Quest to diversify children’s literature

  • According to Stavans, the mission of Restless, which publishes books translated into English and books by immigrant authors, has always been that readers of these books will walk away with a more expansive and inclusive worldview. GAZETTE STAFF/ KEVIN GUTTING

For The Recorder
Published: 8/30/2017 11:51:48 AM

“I’m going to describe what happened when I was 13. It’s something I haven’t been able to forget, as if the story had me by the throat. It might sound strange, but I can even feel the ‘hands’ of this story upon me, a sensation that’s so specific I even know the hands are wearing gloves.”

This is the opening paragraph of “The Wild Book.” Written by Mexican author Juan Villoro and translated into English by Lawrence Schimel, the middle-school novel follows the adventures of a young boy who goes to live with his eccentric book-obsessed uncle in a library where books have supernatural powers. (The whimsical illustrations were done by Mexican artist Eko.) More than 1 million copies have been sold in the Spanish edition. And this October, the English edition of “The Wild Book” will be the first title published by Yonder: Restless Books for Young Readers, the new children’s book imprint of the independent, nonprofit publishing company Restless Books.

A book about the power of books seems a fitting debut. For Ilan Stavans, a professor at Amherst College and co-founder of Restless (he launched the press, which is based in Brooklyn, with Joshua Ellison in 2013), the idea of how a story can take hold of someone and change the reader in the process is the driving force behind his work. According to Stavans, the mission of Restless, which publishes books translated into English and books by immigrant authors, has always been that readers of these books will walk away with a more expansive and inclusive worldview.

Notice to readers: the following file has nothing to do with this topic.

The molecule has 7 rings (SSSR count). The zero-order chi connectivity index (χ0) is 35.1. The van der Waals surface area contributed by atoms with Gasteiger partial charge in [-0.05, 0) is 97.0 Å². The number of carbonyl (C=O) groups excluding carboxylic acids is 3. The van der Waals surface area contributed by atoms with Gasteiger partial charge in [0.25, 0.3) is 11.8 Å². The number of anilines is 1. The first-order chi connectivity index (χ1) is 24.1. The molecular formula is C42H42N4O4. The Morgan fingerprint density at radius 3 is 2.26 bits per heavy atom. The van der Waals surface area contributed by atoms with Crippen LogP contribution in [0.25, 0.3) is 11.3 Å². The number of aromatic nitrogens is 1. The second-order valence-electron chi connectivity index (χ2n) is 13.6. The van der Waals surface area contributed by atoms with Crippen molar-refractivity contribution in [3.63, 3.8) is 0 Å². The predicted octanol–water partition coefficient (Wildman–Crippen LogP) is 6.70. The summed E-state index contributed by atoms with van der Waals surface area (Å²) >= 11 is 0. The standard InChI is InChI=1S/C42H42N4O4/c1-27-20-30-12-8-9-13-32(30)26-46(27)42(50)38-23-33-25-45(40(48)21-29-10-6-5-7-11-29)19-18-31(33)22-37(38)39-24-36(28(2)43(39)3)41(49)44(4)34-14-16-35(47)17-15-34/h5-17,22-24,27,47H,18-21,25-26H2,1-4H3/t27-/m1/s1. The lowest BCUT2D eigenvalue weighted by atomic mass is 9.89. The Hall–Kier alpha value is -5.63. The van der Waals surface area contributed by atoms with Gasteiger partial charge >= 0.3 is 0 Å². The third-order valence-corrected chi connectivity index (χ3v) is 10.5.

Now, four years since Restless’s inception, Yonder will bring the multiculturalism and diversity of translated literature to children, middle-graders and young adults. Among their other upcoming titles: “Ramayana: An Illustrated Retelling,” based on the classic Indian story; “In the Line of Fire,” an Italian YA novel about a Sicilian boy whose family is targeted by the Mafia; “Who Left the Light On?” a French picture book encouraging creativity; and “Nervous Maria,” a YA novel set during the Spanish Civil War.

I knew of Stavans through one of his many other ventures, the Great Books Summer Program at Amherst College, where I was a program assistant earlier this summer. He’s 56, but he has the energy of a college student (a highly motivated one). Even on a morning where he was getting ready to spend two weeks out on Cape Cod, he found time to squeeze in a kind of informal office hour with me, meeting at a coffee shop in Amherst over a bagel and latte to discuss the importance of diversity in children’s literature, how to find the right reader and his enduring belief in the American dream.

What was the journey that lead to the inception of this imprint?